WASTE HEAT RECOVERY There is a lot of warm air exhausted from Abbotsford Senior Secondary from various locations throughout the school. We remove the air through several special Energy Recovery Ventilation(ERV) units located on the roof. An ERV is a device that removes the heat from thewarm air, and adds it to the cooler air entering the building for fresh air ventilation.There are many different commercial ERVs used for the transfer of this energy.The ones we use are of a thermal wheel type, which consists of a slowly rotatingcircular honeycomb matrix of heat absorbing material that takes up heat from theexhaust stream and adds it to the incoming stream.
SWEENEY NEIGHBOURHOOD CENTRE & ABBOTSFORD COMMUNITY LIBRARY Looking over at Abbotsford Senior Secondary School you will see the Sweeney Neighbourhood Centre at the west end. This section ofthe building offers access to resources, conference rooms, and other amenities tomembers of the community. The single storey circular section in the centre of thebuilding is home to the 15,000 square foot Abbotsford Community Library.To enumber of electric vehicle plug-in stations.
OCCUPANCY SENSORS As we travel around inside Abbotsford Senior Secondary, we see lots of tiny circular ceiling-mounted sensors scattered about. Some of these are ‘occupancy sensors’ that use infrared andultrasonic technology to determine if the space is occupied by people or not.They have several important uses that include the control of the security,heating, ventilation, air conditioning (HVAC) and lighting systems. From the HVACpoint of view, we like to know if the space has any people in it or not. If it’s empty,why cool or heat it? From the standpoint of lighting, if the space is empty, there isno need to turn the lights on.From the ‘security’ standpoint these sensors are used to cause an alarm ifsomeone enters the building after hours.
SOLAR PANELS FOR HOT WATER PREHEATING Looking up at Abbotsford Senior Secondary School, one can see hundreds of bright, shiny ‘tubes’ on the roof. These are solarcollectors, an integral part of the domestic water preheating system. The Sunshines on them and heats them up; we pump the water circulating through thesystem down into the boiler room, and store it in two large tanks.These tubes are different than regular solar heating collection tubes becausethey are ‘evacuated’ (empty). When they get hot, the heat is conducted upwardswhen there is a risk of cold temperatures, the water is ‘drained back’ into a smalltank inside the building, leaving the system empty and protecting it from freezing.system saves consumption and reduces associated greenhouse gases.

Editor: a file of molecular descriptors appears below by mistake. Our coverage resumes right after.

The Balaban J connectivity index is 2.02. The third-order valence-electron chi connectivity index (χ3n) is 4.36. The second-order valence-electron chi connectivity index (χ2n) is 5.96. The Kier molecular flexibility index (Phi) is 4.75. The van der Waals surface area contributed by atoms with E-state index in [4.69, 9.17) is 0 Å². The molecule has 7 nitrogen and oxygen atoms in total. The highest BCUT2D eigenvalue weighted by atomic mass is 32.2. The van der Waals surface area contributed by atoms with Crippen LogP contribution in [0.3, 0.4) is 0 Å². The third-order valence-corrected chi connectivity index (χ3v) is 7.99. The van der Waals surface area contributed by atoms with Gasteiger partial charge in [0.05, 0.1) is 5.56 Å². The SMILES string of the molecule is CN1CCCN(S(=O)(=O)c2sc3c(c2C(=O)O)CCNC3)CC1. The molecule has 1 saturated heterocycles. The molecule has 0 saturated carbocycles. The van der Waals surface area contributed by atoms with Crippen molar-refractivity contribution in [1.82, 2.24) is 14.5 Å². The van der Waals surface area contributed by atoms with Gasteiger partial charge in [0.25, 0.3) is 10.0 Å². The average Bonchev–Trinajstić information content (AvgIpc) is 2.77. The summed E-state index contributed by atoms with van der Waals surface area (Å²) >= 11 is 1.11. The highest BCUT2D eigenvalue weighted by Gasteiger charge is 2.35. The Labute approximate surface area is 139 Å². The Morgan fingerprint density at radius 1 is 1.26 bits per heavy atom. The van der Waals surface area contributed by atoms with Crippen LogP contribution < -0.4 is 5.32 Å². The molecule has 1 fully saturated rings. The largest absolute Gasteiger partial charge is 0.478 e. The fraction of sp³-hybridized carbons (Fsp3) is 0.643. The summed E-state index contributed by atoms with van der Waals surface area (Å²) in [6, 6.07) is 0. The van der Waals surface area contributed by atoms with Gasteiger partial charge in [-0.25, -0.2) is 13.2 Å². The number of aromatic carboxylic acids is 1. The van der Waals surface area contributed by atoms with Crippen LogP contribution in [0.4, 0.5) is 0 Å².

FIELD IRRIGATION USING THE AQUIFER WATER In conjunction with the aquifer water being stored under the ‘pump house’ for heating and cooling, when the school isburied sprinkler systems. This saves us from using city water for irrigation, leavingmore of our precious resources for others to use. The system is designed to ensurethe well pumps replenish the reservoir long before the water is needed whenschool starts again in the morning.
3 STOREY BUILDING AND SITE CONSIDERATIONS The design intent for the construction of the new school is to meet requirements for LEED Gold design considerations. ConstructingAbbotsford Senior Secondary as a 3 storey building instead of a more traditional 2storey school helped reduce our building’s footprint and energy consumption whileproviding more green space outside. More green space within a city can vastlyimprove the urban environment. Green spaces help regulate air quality and createa localized micro-climate, reducing energy consumption by adding shade andcountering the warming effects of paved surfaces. They also help replenishgroundwater supplies and protect groundwater from polluted runoff.The building is constructed using a ‘tilt-up’ concept, where the 3 storey slabsof concrete were lifted into place by a massive crane.
ROTUNDA The concept of the ‘rotunda’ is to form a centralized gathering place for the students and teachers, and to form a link to theexisting school to the East that remained.
BIO SWALES At Abbotsford Senior Secondary, all the rain that falls on the various parking lots is channelled into specially constructed ‘bio swales’. These are depressed grassy areas, planted with rocksand natural vegetation, where the water is retained, and soaks away slowly into